Categories
Features Live Action Movies

Wings Of Desire (Der Himmel über Berlin)

Director – Wim Wenders – 1987 – Germany – Cert. PG – 128m

*****

Angels move around Berlin, watching over Berliners, until one of them sees a beautiful girl and decides he wants to become human and experience emotion for himself – out in cinemas on Friday, June 24th and playing on Film 4 from Wednesday, June 29th to Thursday, July 28th

This film is many things. It is, first and foremost, about angels, here captured in stunning black and white cinematography and represented as men moving invisibly among the population of Berlin, observing them, listening to their thoughts, hopes, fears and dreams, perhaps imparting some sort of spiritual comfort by a touch of the hand. And just as Henri Alekan’s camera photographs the actors playing angels, so too it photographs those Berliners they observe and comfort.

The iconic Hollywood actor Peter Falk – known to millions of TV viewers as the detective Columbo – plays himself playing a character on the set of a war film and hanging out between takes. The camera takes great pleasure in simply observing him doing what he does, for instance talking to an angel he can’t see (“I can’t see you, but I know you’re here”) which might be an attempt to communicate with invisible beings or might equally well be no more than an acting routine.… Read the rest

Categories
Features Live Action Movies

Tokyo Story (Tokyo monogatari)

Director – Yasujiro Ozu – 1953 – Japan – Cert. U – 136m

*****

Plays in the BFI Japan 2021 season October / November at BFI Southbank. Also currently streaming on BFI Player as part of the Japan programme alongside 24 other Ozu films together with a much wider selection of Japanese movies.

Elderly couple the Hirayamas (Chishu Ryu, Chieko Higashiyama) live in the seaside town of Onomichi, a day’s train ride from Tokyo at the time the film was made. Of their five children, Kyoko (Kyoko Kagawa) still lives at home with them and works locally as a primary school teacher, two live in Tokyo, one in Osaka and one went missing in action during the war, presumed dead. The son and daughter in Tokyo, Koichi (So Yamamura) and Shige (Haruko Sugimura), work as a doctor and a beauty parlour owner respectively. Both are married while the missing son has left behind a widow Noriko (Setsuko Hara). The fifth child is a son Keizo (Shiro Osaki) in Osaka which is on the train between Onomichi and Tokyo. The couple want to visit their offspring and see how they are doing for themselves.… Read the rest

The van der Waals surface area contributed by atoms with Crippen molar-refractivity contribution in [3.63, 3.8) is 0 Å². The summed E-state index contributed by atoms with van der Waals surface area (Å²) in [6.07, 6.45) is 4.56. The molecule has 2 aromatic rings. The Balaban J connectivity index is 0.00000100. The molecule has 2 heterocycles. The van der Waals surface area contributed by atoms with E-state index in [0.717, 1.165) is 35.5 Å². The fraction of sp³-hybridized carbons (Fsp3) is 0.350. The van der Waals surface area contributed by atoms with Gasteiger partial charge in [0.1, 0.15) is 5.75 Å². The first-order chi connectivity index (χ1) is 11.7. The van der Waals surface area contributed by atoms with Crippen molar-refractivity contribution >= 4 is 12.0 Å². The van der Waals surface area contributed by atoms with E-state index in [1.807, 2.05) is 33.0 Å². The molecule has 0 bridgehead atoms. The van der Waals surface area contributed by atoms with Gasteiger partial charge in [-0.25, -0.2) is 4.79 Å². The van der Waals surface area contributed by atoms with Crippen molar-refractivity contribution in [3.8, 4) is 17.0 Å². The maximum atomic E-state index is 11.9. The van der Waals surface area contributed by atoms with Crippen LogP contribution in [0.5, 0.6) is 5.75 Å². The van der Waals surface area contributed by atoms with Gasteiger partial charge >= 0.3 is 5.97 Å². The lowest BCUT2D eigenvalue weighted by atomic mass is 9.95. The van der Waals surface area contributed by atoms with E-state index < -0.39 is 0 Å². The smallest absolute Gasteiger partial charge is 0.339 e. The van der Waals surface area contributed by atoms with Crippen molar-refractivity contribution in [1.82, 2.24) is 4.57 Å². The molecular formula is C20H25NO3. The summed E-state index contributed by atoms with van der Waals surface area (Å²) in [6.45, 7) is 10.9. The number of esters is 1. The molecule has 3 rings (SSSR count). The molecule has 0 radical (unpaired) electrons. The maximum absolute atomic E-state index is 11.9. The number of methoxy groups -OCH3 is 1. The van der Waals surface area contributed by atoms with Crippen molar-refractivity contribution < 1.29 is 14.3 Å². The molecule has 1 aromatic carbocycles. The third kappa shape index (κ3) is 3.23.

Categories
Features Live Action Movies

Nomadland

Director – Chloé Zhao – 2020 – UK – Cert. 12a – 107m

****1/2

A poor widow drives around the US in her van picking up casual work where she can get it, meeting and making friends with other vandwellers – on VoD, in cinemas from Monday, May 17th

There’s a restlessness about Nomadland. In most films, the characters live in fixed abodes – houses or flats. Perhaps parts of villages, towns or cities. Not so here.

“I’m not homeless”, explains Fern (Frances McDormand) at one point to a daughter of a friend she’s not seen for years and runs into in a hardware store, ” I’m houseless. There’s a difference.” Indeed there is. 

Following the rapid economic collapse of Empire, the town where she lived, explained in a throwaway introductory title at the start, and the death of her husband, Fern has taken off in an RV and now moves from place to place, getting paid work where she can find it, meeting people and, frankly, enjoying the freedom this mobile and rootless lifestyle affords her. 

The property was originally a non-fiction book by journalist Jessica Bruder who documented the lives of so-called vandwellers living on the road following the US economic depression of 2007-2009.… Read the rest

Categories
Art Documentary Features Live Action Movies Series Shorts Television

Greenaway By Numbers

How Peter Greenaway’s obsession with various numeric and other cataloguing systems has led to the creation of highly complex, multi-layered film pieces that joyfully play with audiences

If ever anyone were to make a film about the Dewey Decimal System, it would be Peter Greenaway. He is obsessed with ways and means to classify the world in which he finds himself, systems to organise and make sense of that peculiar world, people’s relationship networks with one another and their movement and actions within that world and those networks.

I first came across him on the theatrical release in Hammersmith of his three hours plus epic The Falls (1980), made in between his early, self-financed short films of the 1960s and 1970s and his first, more conventional in length feature The Draughtsman’s Contract (1982). The Falls takes its name from entries in the section of a directory beginning with the letters F A L L e.g. Orchard Falla, Constance Ortuist Fallaburr, Melorder Fallaburr. The directory chronicles survivors of a Violent Unknown Event, VUE for short… [read more]

Full article at DMovies.org in association with Doesn’t Exist Magazine – purchase your copy now.